JOHN PASCOE re-examined. Here are five sovereigns, which I marked on Whit-Sunday.

JAMES HENRY DORCHESTER . Here is some of the silver, which I marked on Whit-Sunday—it is all marked.

GUILTY . Aged 18.— Transported for Ten Years.

GEORGE DAY.
23rd August 1841
Reference Numbert18410823-1970
VerdictGuilty > pleaded guilty
SentenceImprisonment

Related Material

1970. GEORGE DAY was indicted for stealing, on the 19th of July, 1 coat, value 2l. 10s.; 2 waistcoats, value 10s.; 1 pair of trowsers, value 25s.; and 1 watch-guard, value 15s.; the goods of Benjamin Kitson Baldwin; to which he pleaded

GUILTY .* Aged 24.— Confined Nine Months.

JAMES JOHNSON.
23rd August 1841
Reference Numbert18410823-1971
VerdictGuilty > pleaded guilty
SentenceImprisonment

Related Material

1971. JAMES JOHNSON was indicted for stealing 1 handkerchief, the goods of William Hoddle, from his person; to which he pleaded

GUILTY .* Aged 20.— Confined Nine Months.

WILLIAM SHARP.
23rd August 1841
Reference Numbert18410823-1972
VerdictGuilty > unknown
SentenceTransportation

Related Material

1972. WILLIAM SHARP was indicted for stealing, "on the 17th of July, at St. Andrew, Holborn, London, in the dwelling-house of William Wood, 1 dressing-case, value 1l.; 3 shirt-studs, value 1l. 10s.; 3 buckles, value 1l. 14s. 1 locket, value 10s.; 1 scent-bottle, value 5s.; 1 pencil-case, value 1s.; I coat, value 2l.; 1 shawl, value 5s.; 3 half-crowns, 10 shillings, and 1 5l. Bank-note; the property of Henry Hayne; and that he had been before convicted of felony.

HENRY FOX . I am waiter at Wood's Hotel, Furnival's Inn, Holborn. About half-past five o'clock, on the afternoon of the 17th of July, I was in the coffee-room, and observed the prisoner waiting outside the hotel door—Host sight of him for about a quarter of an hour—I went to look for him, but could not find him, and I put the alarm-bell on the hotel door, which rings when any one comes in or goes out—I afterwards heard the bell ring, and saw the prisoner leaving the door with a bundle under his arm—I followed him to No. 11 in the inn—I asked who he had been to see in the hotel—he said, "Mr. Reynolds"—we had a gentleman of that name in the hotel—I told him to follow me, and I would show him to Mr. Reynolds—I took him to him, and asked if he expected any clothes from the tailors—he said he did not, and he did not know the prisoner—I then brought the prisoner out of the room, and made him untie the bundle—it contained the articles stated, belonging to Mr. Hayne, of Southampton, who had come to the hotel that day—he claimed them—the hotel is in the parish of St. Andrew, Holborn.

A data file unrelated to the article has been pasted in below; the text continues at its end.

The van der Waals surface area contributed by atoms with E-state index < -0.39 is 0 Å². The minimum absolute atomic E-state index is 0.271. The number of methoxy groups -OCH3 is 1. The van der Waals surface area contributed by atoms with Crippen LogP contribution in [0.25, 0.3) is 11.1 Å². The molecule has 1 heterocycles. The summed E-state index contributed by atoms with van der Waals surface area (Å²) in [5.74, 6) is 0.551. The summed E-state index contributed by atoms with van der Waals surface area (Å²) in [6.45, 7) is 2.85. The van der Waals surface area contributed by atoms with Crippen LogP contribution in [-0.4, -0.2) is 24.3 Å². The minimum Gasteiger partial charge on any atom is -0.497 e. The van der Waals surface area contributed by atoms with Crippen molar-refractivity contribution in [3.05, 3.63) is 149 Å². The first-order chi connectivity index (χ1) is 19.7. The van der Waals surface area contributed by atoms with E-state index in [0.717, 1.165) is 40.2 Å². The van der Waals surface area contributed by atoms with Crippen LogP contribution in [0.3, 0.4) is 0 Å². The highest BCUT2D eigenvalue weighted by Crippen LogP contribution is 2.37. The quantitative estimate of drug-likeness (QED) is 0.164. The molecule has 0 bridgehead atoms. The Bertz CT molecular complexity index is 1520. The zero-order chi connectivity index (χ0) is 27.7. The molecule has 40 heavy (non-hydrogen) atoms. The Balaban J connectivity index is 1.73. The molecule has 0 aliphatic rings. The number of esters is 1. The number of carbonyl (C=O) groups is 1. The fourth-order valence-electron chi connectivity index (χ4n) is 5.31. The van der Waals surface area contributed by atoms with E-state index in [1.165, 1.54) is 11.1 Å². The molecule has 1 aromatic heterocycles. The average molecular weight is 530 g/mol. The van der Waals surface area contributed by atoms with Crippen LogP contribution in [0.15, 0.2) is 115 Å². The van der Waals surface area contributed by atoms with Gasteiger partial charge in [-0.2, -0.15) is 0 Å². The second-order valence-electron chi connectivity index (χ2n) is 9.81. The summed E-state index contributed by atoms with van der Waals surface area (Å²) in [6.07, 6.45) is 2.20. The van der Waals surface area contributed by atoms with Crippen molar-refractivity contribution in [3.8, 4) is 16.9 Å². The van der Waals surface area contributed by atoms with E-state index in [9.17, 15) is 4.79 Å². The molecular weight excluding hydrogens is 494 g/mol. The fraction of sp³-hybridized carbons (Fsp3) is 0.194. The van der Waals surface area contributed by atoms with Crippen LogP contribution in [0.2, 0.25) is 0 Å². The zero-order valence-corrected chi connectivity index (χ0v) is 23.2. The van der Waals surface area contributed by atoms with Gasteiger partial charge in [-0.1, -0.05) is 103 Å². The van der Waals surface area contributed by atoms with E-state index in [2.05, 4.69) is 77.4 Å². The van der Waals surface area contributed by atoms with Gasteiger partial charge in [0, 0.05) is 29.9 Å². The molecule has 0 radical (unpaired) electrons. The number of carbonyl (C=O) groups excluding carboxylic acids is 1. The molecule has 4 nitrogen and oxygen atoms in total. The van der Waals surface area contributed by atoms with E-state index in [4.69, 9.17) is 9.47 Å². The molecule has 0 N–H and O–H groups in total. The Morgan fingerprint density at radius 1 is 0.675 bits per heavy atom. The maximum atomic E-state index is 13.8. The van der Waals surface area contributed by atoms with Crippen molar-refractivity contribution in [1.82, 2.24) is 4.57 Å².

Cross-examined by MR. PBENDEROAST. Q. It is in the county of Middlesex, is it not? A. Yes—Mr. Hayne is not here—the prisoner told Mr. Reynolds he had brought some clothes for. him, and he said he did not expect any—the prisoner did not then say it was a mistake—I brought him out of the room immediately—I did not hear him say a person he had seen in the inn had told him to take the clothes to Mr. Reynolds—he said he had been told by some person to take them.

HENRY ULUSIBOO . I am servant to Mr. Henry Hayne—he was lodging at Wood's hotel on the 17th of July—this dressing-case is his—I have packed it up many times, and also this shawl and coat—every thing here is his.